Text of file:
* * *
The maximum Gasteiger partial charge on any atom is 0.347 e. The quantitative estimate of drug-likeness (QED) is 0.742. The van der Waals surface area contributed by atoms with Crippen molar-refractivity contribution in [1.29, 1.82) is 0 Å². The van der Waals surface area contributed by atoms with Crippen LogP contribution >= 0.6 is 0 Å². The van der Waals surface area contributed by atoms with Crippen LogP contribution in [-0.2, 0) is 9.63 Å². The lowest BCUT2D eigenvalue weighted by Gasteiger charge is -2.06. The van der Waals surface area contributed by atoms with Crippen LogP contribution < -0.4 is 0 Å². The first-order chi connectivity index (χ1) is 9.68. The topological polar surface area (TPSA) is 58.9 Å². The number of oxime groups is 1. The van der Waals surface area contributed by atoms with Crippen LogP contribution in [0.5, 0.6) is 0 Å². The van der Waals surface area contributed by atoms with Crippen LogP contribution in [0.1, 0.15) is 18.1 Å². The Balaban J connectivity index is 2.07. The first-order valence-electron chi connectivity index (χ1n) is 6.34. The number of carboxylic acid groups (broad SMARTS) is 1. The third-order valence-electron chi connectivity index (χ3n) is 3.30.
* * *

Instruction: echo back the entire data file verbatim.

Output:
The maximum Gasteiger partial charge on any atom is 0.347 e. The quantitative estimate of drug-likeness (QED) is 0.742. The van der Waals surface area contributed by atoms with Crippen molar-refractivity contribution in [1.29, 1.82) is 0 Å². The van der Waals surface area contributed by atoms with Crippen LogP contribution >= 0.6 is 0 Å². The van der Waals surface area contributed by atoms with Crippen LogP contribution in [-0.2, 0) is 9.63 Å². The lowest BCUT2D eigenvalue weighted by Gasteiger charge is -2.06. The van der Waals surface area contributed by atoms with Crippen LogP contribution < -0.4 is 0 Å². The first-order chi connectivity index (χ1) is 9.68. The topological polar surface area (TPSA) is 58.9 Å². The number of oxime groups is 1. The van der Waals surface area contributed by atoms with Crippen LogP contribution in [0.5, 0.6) is 0 Å². The van der Waals surface area contributed by atoms with Crippen LogP contribution in [0.1, 0.15) is 18.1 Å². The Balaban J connectivity index is 2.07. The first-order valence-electron chi connectivity index (χ1n) is 6.34. The number of carboxylic acid groups (broad SMARTS) is 1. The third-order valence-electron chi connectivity index (χ3n) is 3.30.